To accumulate money quickly, extreme saving techniques need to be implemented. By following a philosophy of living based on providing for your needs and seriously reducing your luxuries, it is easy to save a ridiculously high percentage of your income. Before you know it you will have a large amount of money saved up and you are one step closer to owning a home outright. There are many strategies for going about doing this. You should check out my article on extreme saving and these other blogs which go into great detail on the subject. ERE and MMM.
Once you have a good chunk of money saved up, it is time to go out and look for a piece of land. There are many factors to think about when buying a piece of land and you should think carefully on them. Where do you want to live? How much land do you want/can you afford? What kind of jobs are in the area? Will you be on or off the grid power? Is the land suitable for establishing a permaculture farm? You shouldn’t spend all your hard saved money on the land either; keep a bit to build your initial living quarters. There are always costs you don’t factor in to your initial calculations, so having a little extra is always a good idea.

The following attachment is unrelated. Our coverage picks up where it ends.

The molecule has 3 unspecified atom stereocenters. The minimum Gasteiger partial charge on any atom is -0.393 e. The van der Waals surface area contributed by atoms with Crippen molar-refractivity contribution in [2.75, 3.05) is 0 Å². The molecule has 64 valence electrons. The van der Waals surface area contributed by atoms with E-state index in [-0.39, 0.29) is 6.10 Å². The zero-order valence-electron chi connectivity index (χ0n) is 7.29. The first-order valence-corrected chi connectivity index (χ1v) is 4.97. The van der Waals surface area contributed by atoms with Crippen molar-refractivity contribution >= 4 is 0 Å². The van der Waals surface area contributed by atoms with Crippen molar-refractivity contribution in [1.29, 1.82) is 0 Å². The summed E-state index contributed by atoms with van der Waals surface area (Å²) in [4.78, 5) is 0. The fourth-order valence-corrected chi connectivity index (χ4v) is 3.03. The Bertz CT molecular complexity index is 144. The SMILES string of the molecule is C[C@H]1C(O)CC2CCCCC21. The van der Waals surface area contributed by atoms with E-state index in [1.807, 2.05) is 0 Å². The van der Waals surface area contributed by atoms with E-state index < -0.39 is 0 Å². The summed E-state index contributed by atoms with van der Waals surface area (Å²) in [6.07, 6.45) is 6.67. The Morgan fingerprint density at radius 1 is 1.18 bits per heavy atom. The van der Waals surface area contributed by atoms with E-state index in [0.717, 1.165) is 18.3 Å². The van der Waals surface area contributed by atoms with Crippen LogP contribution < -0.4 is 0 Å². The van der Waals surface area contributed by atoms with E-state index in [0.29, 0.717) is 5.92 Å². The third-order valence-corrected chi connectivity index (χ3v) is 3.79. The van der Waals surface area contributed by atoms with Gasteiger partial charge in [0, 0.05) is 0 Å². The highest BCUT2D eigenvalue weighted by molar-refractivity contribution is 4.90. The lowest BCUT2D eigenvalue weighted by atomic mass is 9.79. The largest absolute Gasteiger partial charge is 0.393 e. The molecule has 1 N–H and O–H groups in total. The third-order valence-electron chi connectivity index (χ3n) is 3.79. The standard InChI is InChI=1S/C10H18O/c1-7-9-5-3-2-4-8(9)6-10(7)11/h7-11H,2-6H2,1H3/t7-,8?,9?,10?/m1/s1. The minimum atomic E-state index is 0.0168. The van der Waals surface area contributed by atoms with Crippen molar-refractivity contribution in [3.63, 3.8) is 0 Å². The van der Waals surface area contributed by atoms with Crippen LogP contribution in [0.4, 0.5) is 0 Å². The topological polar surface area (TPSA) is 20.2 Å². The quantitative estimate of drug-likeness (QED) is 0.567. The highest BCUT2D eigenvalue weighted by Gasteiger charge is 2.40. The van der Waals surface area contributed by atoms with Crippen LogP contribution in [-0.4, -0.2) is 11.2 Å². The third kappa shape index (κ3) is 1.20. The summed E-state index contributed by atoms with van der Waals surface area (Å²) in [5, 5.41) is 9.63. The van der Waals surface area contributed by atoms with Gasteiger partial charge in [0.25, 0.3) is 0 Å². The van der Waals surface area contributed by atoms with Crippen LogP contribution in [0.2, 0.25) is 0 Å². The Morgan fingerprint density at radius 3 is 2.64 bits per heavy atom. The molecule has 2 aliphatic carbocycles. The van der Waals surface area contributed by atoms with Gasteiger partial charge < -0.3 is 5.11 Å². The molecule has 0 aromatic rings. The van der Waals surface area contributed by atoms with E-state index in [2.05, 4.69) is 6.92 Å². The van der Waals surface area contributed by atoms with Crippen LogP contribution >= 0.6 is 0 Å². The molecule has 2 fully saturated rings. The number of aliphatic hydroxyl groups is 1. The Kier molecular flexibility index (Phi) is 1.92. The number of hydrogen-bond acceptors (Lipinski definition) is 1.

There are a few ways to go about looking for the right piece of land, such as MLS sites, classified ads, or contacting a real estate agent in the area. These are all well and good ways of getting property, but they might not land you the best deal. Maybe the way to find the best deal is to go land prospecting.
What I mean by this is driving around the country side in the general area of where you would like to purchase land and look for nice spots and for sale by owner signs. If you see a place that looks really nice and you might like to live there, go around and start talking to the neighbours. See if they know who owns that land and if they might be willing to sell you some, or if they know of anyone in the area who might. Who knows, that piece of land might belong to some old person who wants to see something done with the old family farm, but would rather not sell to an industrial farmer. You might be exactly what they are looking for in terms of someone to take over their land. By creating the opportunity for it, amazingly good luck may just come your way and you get a super sweet deal. If you don’t go out and try you’ll never know. You can always go back to the MLS sites and real estate agents, but they will almost certainly not bring you super sweet deals.
By talking to the locals you can also begin to establish some relationships and find out in more detail what the area is like. You might learn some key information, or just make a new friend. If you happen to get a place near by, these people might help you out with your projects, or hire you on to do some work for them, or be one of your loyal future customers. Building community is always a good idea and it starts with talking to the locals.
So you saved up a bunch of money, did some prospecting, found a sweet deal and now you own a nice little piece of land which you payed cash for. No need to get a loan because of your excellent saving and prospecting skills. Now it’s time to move out of your apartment, quit paying rent and get on to the land you just purchased. ‘But I need a place to sleep’ you say…